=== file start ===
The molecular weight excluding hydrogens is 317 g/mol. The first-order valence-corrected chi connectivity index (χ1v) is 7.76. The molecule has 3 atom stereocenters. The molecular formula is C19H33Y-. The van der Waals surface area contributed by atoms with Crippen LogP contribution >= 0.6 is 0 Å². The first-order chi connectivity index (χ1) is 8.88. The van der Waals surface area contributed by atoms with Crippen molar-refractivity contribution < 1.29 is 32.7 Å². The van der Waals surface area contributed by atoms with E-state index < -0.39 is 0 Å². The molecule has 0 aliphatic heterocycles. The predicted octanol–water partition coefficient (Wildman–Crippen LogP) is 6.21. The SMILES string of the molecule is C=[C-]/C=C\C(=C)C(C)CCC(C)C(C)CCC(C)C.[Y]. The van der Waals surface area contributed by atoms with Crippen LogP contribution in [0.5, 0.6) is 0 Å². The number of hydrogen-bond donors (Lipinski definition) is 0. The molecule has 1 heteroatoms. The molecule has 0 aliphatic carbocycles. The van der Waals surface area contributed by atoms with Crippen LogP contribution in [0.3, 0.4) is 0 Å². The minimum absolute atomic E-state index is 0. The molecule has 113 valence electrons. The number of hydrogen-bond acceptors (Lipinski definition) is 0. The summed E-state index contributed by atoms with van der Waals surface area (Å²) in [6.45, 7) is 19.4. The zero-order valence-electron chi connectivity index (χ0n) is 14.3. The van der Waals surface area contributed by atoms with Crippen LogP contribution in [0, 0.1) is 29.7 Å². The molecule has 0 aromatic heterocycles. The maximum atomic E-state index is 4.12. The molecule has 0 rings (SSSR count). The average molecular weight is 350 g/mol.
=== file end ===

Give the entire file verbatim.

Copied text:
The molecular weight excluding hydrogens is 317 g/mol. The first-order valence-corrected chi connectivity index (χ1v) is 7.76. The molecule has 3 atom stereocenters. The molecular formula is C19H33Y-. The van der Waals surface area contributed by atoms with Crippen LogP contribution >= 0.6 is 0 Å². The first-order chi connectivity index (χ1) is 8.88. The van der Waals surface area contributed by atoms with Crippen molar-refractivity contribution < 1.29 is 32.7 Å². The van der Waals surface area contributed by atoms with E-state index < -0.39 is 0 Å². The molecule has 0 aliphatic heterocycles. The predicted octanol–water partition coefficient (Wildman–Crippen LogP) is 6.21. The SMILES string of the molecule is C=[C-]/C=C\C(=C)C(C)CCC(C)C(C)CCC(C)C.[Y]. The van der Waals surface area contributed by atoms with Crippen LogP contribution in [0.5, 0.6) is 0 Å². The number of hydrogen-bond donors (Lipinski definition) is 0. The molecule has 1 heteroatoms. The molecule has 0 aliphatic carbocycles. The van der Waals surface area contributed by atoms with Crippen LogP contribution in [0.3, 0.4) is 0 Å². The minimum absolute atomic E-state index is 0. The molecule has 113 valence electrons. The number of hydrogen-bond acceptors (Lipinski definition) is 0. The summed E-state index contributed by atoms with van der Waals surface area (Å²) in [6.45, 7) is 19.4. The zero-order valence-electron chi connectivity index (χ0n) is 14.3. The van der Waals surface area contributed by atoms with Crippen LogP contribution in [0, 0.1) is 29.7 Å². The molecule has 0 aromatic heterocycles. The maximum atomic E-state index is 4.12. The molecule has 0 rings (SSSR count). The average molecular weight is 350 g/mol.